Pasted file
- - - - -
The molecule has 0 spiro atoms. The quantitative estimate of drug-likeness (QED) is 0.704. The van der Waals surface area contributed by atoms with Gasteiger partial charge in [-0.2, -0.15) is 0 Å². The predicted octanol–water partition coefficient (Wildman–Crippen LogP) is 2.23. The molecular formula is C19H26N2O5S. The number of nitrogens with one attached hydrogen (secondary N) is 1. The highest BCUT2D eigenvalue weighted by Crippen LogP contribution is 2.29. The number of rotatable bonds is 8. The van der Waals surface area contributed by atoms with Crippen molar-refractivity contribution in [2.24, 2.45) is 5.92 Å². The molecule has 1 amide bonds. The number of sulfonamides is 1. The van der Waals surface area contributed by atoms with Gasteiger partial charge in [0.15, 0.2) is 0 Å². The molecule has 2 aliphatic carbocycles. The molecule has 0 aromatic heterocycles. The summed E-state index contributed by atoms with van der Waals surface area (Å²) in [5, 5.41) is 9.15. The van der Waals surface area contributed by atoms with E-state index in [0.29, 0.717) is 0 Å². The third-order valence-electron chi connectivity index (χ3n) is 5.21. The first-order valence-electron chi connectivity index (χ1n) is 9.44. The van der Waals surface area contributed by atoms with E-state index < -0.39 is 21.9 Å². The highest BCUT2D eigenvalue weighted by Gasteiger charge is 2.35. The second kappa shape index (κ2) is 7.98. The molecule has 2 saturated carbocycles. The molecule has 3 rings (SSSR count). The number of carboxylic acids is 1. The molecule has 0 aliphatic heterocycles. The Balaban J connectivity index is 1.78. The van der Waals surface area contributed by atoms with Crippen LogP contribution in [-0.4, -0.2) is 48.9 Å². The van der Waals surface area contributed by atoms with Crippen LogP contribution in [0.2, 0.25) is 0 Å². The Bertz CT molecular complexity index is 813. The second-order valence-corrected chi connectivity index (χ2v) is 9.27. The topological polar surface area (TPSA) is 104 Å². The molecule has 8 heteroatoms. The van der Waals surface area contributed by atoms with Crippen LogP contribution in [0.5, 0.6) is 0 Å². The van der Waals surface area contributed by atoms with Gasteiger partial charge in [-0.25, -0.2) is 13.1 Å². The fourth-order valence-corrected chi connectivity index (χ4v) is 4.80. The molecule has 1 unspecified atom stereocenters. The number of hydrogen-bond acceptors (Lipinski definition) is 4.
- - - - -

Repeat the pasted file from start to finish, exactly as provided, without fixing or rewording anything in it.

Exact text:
The molecule has 0 spiro atoms. The quantitative estimate of drug-likeness (QED) is 0.704. The van der Waals surface area contributed by atoms with Gasteiger partial charge in [-0.2, -0.15) is 0 Å². The predicted octanol–water partition coefficient (Wildman–Crippen LogP) is 2.23. The molecular formula is C19H26N2O5S. The number of nitrogens with one attached hydrogen (secondary N) is 1. The highest BCUT2D eigenvalue weighted by Crippen LogP contribution is 2.29. The number of rotatable bonds is 8. The van der Waals surface area contributed by atoms with Crippen molar-refractivity contribution in [2.24, 2.45) is 5.92 Å². The molecule has 1 amide bonds. The number of sulfonamides is 1. The van der Waals surface area contributed by atoms with Gasteiger partial charge in [0.15, 0.2) is 0 Å². The molecule has 2 aliphatic carbocycles. The molecule has 0 aromatic heterocycles. The summed E-state index contributed by atoms with van der Waals surface area (Å²) in [5, 5.41) is 9.15. The van der Waals surface area contributed by atoms with E-state index in [0.29, 0.717) is 0 Å². The third-order valence-electron chi connectivity index (χ3n) is 5.21. The first-order valence-electron chi connectivity index (χ1n) is 9.44. The van der Waals surface area contributed by atoms with E-state index < -0.39 is 21.9 Å². The highest BCUT2D eigenvalue weighted by Gasteiger charge is 2.35. The second kappa shape index (κ2) is 7.98. The molecule has 2 saturated carbocycles. The molecule has 3 rings (SSSR count). The number of carboxylic acids is 1. The molecule has 0 aliphatic heterocycles. The Balaban J connectivity index is 1.78. The van der Waals surface area contributed by atoms with Crippen LogP contribution in [-0.4, -0.2) is 48.9 Å². The van der Waals surface area contributed by atoms with Crippen LogP contribution in [0.2, 0.25) is 0 Å². The Bertz CT molecular complexity index is 813. The second-order valence-corrected chi connectivity index (χ2v) is 9.27. The topological polar surface area (TPSA) is 104 Å². The molecule has 8 heteroatoms. The van der Waals surface area contributed by atoms with Crippen LogP contribution in [0.5, 0.6) is 0 Å². The van der Waals surface area contributed by atoms with Gasteiger partial charge in [-0.25, -0.2) is 13.1 Å². The fourth-order valence-corrected chi connectivity index (χ4v) is 4.80. The molecule has 1 unspecified atom stereocenters. The number of hydrogen-bond acceptors (Lipinski definition) is 4.